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Choosing a topic[edit]

Research guidelines[edit]

For most articles in these categories, you will need to go beyond Google. Try historical newspaper and journal article databases available through the university, or Google Scholar or Google Books, in addition to a general Google search.

Underrepresented groups and activism in Boston's history[edit]

New articles[edit]

Create these in your sandbox, and move them to the main article space when you are done.

  • Herbert E. Tucker, Jr. -- Legal and civil rights expert and activist in Massachusetts, "In 1959, Tucker was named assistant attorney general of the state of Massachusetts, where he remained for nine years. At the time, he also served as president of the Boston chapter of the NAACP. In his dual capacities, Tucker sought a probe of the Boston Red Sox as a result of their releasing their only African American player in what Tucker described as an ongoing pattern of discrimination" -- from The History Makers
  • Elvira “Pixie” Palladino -- East Boston community activist opposing the desegregation of the Boston Public Schools. She served two terms on the Boston School Committee, and she helped found the anti-busing group, Restore Our Alienated Rights (ROAR).
  • Jorge H. Hernandez -- "Boston’s mayor Ray Flynn described Jorge Hernandez as 'one of the truly great community leaders in the long history of Boston’s ethnic development. A dedicated fighter, a hard-working visionary, Jorge was able to harness and direct the enormously productive energy of Boston’s Hispanic community.'"
  • Parcel C protests (Boston, Massachusetts) -- the site of one of the most successful Asian American organizing actions in Massachusetts history. There is a good amount of scholarly literature as well as a great deal of historical newspaper coverage of this parcel and the surrounding protests.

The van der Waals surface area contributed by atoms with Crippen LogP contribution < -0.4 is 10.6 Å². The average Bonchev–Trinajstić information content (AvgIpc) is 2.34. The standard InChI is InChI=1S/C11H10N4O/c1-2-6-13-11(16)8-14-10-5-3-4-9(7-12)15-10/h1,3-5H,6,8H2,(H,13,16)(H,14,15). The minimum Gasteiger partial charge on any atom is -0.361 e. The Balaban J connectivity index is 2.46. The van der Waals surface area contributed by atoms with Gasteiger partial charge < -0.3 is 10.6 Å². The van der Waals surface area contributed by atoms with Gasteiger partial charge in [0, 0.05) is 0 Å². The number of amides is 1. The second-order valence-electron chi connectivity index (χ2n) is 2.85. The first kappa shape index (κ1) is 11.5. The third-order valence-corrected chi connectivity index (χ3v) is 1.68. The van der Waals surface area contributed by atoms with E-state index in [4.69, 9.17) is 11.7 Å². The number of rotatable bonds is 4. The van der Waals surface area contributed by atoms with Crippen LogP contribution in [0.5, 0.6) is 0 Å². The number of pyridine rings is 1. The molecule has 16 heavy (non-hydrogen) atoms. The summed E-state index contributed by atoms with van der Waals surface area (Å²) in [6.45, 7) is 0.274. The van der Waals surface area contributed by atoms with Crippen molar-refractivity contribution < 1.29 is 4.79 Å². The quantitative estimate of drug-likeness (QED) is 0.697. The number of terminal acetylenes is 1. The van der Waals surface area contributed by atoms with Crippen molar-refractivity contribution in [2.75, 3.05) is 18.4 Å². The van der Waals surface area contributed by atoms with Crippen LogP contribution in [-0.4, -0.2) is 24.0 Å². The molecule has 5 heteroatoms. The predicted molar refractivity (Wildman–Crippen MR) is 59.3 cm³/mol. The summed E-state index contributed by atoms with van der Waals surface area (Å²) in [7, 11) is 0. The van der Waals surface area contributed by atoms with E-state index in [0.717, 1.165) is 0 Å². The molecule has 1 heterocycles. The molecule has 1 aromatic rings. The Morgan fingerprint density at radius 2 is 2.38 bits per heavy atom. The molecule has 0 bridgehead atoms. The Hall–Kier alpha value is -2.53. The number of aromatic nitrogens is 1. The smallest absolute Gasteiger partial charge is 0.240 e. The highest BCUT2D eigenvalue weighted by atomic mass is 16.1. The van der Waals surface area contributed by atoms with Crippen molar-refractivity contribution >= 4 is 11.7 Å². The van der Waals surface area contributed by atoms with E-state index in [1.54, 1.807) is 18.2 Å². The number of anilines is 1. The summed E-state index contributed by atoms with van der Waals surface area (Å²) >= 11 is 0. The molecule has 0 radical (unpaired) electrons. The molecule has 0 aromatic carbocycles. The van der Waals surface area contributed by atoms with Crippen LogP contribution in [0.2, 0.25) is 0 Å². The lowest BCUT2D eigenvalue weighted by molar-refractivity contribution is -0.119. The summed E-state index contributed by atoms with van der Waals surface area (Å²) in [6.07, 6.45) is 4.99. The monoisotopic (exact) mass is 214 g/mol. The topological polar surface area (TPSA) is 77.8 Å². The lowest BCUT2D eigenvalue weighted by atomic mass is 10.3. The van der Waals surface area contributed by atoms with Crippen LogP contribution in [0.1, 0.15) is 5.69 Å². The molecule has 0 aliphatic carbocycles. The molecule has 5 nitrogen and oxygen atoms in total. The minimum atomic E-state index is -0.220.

• John C. Graves -- "activist involved in the gay liberation movement in Boston in the 1970s. Graves was born in 1938 and raised in New York City. Between 1964 and 1974, he was a philosophy professor at Massachusetts Institute of Technology. After coming out in 1972, he became actively involved in mental health, educational, and spiritual assistance programs for Boston's gay community. He was also active in student organizations and founded the Gay Academic Union of New England in 1974. In 1974, he left MIT and became a psychotherapist at the Homophile Community Health Service in Boston. An opera singer with the Boston Concert Opera, Graves was also a member of the Boston Gay Men's Chorus in the late 1980s. In addition, he was involved with the formation of the Boston Center for Lesbians and Gay Men, serving as a steering and board member between 1987 and 1988."
  • Homophile Community Health Service (Boston) -- one of the first health centers in Boston, founded in the 1970s, to focus on gay-positive mental health counseling for LGBTQ people.